A decade of dslcollection: Sylvain Levy on collecting Chinese art – interview

Posted on jan 23, 2016 in news | No Comments

Ten year old dslcollection marks its anniversary with a specially curated book
acknowledging the vast contribution of contemporary Chinese art.

Sylvain and Dominique Levy, collectors of contemporary Chinese art for the past thirty years, reimagine the now ten year old dslcollection with a book co-curated by Sylvain and Dominique with internationally renowned curators of Chinese contemporary art. Art Radar speaks with Sylvain about collecting in the digital age.

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Driven by an earnest understanding of global trends, Sylvain and Dominique Levy are acutely aware of the need to educate people about their collection, but they also understand the need to provide a point of connection such that the collection can have a broad impact and a transformational affect.

2015 marks the tenth anniversary of the dslcollection, a collection of 350 works of contemporary Chinese art by 200 Chinese artists that aims to question art across China, and a project that explores the here-and-now: issues and problems of our time on a local to international and personal to universal level.

Art Radar talks to Sylvain Levy, Co-founder of the dslcollection, to find out more about its technology focus, family-led future and most recent publication marking the collection’s last decade.

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In the introduction to the book, you state that the dslcollection is complex, nomadic and ongoing?

The collection began ten years ago. We’ve been collecting for over 30 years, but with this collection we decided to collect in a different way. It was more of a project and [it was] interesting for us to move from objects to something different. We decided this firstly, because a collection is a known journey and we’d been collecting for 20 years in a traditional way – the cabinet of curiosity way. We decided it was more exciting to do something different, especially as we wanted to do it differently. We wanted to try and embody in the collection two tectonic changes that we are experiencing. The first tectonic change is the rise of China, which is changing the face of the world. The other tectonic change is the digital world, which is changing the human being.

We decided that the collection was being an active spectator of the two worlds. Once we decided this, we tried to conceptualise the project having guidelines of what direction we wanted the collection to go in. We decided to fix for ourselves an acquisitions policy and a set of rules: firstly, a collection of only Chinese contemporary art, all types of media, limited to a certain number of works. The second idea was to open the collection. We wanted to try to understand what were the different types of experiences that we could bring, especially with the new technologies, to bring the collection to the public not just through the Internet but also through social media, 3D and augmented realities. The third idea, which is important to us, is to think of the future of the collection: timely and timelessness of the collection.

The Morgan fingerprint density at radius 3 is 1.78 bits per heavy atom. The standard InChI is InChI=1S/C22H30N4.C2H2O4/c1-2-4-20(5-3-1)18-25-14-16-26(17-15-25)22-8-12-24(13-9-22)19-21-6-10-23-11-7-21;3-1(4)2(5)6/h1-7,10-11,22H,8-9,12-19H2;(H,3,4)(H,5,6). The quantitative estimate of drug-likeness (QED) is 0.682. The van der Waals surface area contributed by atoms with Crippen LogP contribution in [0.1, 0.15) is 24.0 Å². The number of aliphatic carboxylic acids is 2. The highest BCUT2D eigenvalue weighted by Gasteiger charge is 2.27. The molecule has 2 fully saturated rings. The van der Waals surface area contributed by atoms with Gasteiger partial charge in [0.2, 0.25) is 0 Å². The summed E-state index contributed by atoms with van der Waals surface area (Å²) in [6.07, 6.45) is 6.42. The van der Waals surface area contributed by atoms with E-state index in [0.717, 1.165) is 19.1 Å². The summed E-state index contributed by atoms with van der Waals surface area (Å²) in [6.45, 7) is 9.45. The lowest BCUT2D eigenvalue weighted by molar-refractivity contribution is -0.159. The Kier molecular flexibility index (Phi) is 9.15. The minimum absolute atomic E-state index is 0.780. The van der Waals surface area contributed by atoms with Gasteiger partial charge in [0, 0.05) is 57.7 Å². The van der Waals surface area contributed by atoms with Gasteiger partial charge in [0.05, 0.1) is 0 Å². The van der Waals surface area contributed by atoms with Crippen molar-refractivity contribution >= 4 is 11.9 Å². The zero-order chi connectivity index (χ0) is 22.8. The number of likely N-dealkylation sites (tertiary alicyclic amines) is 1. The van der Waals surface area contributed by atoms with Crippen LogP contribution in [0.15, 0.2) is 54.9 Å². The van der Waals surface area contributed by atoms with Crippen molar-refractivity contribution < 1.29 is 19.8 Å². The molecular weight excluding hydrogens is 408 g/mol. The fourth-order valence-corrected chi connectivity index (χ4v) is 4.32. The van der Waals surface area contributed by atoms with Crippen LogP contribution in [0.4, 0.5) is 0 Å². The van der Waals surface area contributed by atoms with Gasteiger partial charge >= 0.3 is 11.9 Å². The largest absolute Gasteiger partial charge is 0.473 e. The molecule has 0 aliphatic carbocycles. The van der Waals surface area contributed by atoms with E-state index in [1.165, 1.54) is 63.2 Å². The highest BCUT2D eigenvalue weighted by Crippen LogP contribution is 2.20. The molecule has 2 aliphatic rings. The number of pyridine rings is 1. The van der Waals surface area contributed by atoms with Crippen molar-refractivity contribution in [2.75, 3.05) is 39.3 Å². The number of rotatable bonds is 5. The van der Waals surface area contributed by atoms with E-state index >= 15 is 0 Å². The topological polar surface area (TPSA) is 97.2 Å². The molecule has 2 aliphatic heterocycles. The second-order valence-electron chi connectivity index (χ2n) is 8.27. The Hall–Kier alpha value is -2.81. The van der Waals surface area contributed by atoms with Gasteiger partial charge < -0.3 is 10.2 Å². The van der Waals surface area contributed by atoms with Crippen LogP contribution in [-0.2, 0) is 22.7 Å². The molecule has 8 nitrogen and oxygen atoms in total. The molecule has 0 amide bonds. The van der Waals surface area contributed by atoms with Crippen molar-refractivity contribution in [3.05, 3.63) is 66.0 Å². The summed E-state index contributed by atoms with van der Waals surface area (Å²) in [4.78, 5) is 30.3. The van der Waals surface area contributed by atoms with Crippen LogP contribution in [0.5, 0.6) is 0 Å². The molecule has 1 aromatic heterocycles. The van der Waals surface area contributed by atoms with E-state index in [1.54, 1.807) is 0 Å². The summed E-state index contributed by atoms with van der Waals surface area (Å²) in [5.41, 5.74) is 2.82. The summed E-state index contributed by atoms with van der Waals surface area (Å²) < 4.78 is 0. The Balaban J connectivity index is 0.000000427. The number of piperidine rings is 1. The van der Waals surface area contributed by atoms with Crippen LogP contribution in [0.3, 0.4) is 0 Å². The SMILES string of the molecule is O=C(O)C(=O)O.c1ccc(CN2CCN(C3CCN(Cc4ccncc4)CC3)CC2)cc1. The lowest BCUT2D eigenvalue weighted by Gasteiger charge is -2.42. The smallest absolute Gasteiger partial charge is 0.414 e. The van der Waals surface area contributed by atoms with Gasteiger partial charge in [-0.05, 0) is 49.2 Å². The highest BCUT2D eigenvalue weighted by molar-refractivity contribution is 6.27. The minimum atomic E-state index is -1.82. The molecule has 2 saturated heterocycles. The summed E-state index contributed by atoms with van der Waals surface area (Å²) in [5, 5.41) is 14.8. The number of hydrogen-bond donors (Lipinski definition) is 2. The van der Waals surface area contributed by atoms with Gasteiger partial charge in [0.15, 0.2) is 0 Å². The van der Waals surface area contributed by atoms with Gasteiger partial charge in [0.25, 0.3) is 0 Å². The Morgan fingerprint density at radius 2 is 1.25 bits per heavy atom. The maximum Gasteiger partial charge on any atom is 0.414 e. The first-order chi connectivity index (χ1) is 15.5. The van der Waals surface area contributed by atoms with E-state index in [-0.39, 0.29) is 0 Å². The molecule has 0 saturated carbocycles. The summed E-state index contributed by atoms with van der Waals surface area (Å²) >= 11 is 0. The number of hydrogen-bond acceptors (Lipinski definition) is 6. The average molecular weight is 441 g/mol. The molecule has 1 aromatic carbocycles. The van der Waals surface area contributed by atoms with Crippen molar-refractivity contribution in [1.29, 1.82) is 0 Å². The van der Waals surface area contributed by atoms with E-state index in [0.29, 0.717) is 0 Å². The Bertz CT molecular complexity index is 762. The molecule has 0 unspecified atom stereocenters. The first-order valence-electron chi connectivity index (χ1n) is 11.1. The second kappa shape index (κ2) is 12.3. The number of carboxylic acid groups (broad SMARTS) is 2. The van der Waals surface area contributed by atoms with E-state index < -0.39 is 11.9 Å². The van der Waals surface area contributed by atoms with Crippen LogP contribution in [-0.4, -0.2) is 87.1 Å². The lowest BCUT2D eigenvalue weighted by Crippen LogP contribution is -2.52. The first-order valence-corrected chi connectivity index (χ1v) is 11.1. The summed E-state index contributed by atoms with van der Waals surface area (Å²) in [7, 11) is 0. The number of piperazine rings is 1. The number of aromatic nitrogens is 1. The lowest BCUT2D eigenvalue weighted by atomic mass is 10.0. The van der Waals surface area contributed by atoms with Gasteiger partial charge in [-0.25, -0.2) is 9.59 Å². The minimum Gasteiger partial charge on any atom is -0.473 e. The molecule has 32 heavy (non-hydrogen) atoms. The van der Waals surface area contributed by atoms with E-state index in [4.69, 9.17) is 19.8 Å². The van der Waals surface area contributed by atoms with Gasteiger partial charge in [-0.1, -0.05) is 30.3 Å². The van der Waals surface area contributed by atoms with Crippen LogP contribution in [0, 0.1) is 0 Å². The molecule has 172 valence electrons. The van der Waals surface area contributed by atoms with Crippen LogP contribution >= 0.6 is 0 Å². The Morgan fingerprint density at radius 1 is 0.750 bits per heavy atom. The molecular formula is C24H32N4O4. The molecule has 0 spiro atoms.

Your categorisation of artists in the book such as ‘Hong Kong’, ‘Shanghai Style’, ‘Cantonese Connection’ is intriguing. Why these divisions?

We worked with curator Martina Köppel-Yang to curate the book. She decided the different sections and the type, writing the articles as an introduction to each section. It became a “curating” of the book and artworks into the book.

 

That process of curation is, in and of itself, a certain snapshot and narrative of the here-and-now of Chinese contemporary art, and also reflects the relationship you and the dslcollection have with certain people, cities and places in China. In terms of artists, it is good to see that you are taking a risk with the younger ‘Generation Y’ artists that will inform the future of the collection.

Among the younger artists, many of them are shooting stars. It is very important for us to reflect the current situation. If a collection should be contemporary, it means it should move. This is why we change 15 percent of the collection every year, because the collection has to reflect a certain situation at a certain time. It is important for us to be on the move, to try to discover “through our eyes” what we consider interesting in Chinese contemporary art. We have to stay in this state of mind. In terms of technology and in terms of collecting, we have to stay on the move. Being dynamic is something very important for us.

How has engagement from Chinese audiences been with the dslcollection and vice versa? How has this developed your online strategy?

When you work with art and culture in China, it often reminds the artists there of how the West has dealt with their culture and cultural items. Even in terms of contemporary art, they have very mixed feelings on how Western people have made money on their art. It is the involvement of Western people 20 years ago that has enabled a Chinese contemporary art today.

The best way to be engaged with the present in China is firstly, to be physically present, to show yourself. You also have to be linked with education. We try as much as we can to be strongly present in terms of education and through education we try to reach the people. This is a bridge with the dslcollection in China.

What is interesting today is to make students connect dots – art as part of life. They have to connect dots with technology, economy and lifestyle. Today, if you just look at art as an object, or art as a historical object, you are not connected to what art is today. Art today is about connecting in a different way.

And what is art to me? Philosopher Michel Serres said a human being is a container of emotion and ideas. Art is a key to open this container. Naturally, everyone has different keys, such as you can like an artwork and I cannot like the artwork. What is important is that art is one of the keys to open these containers, where a great work is one that opens a lot of containers.

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The book is such a resource and archive. How many people were involved in the book?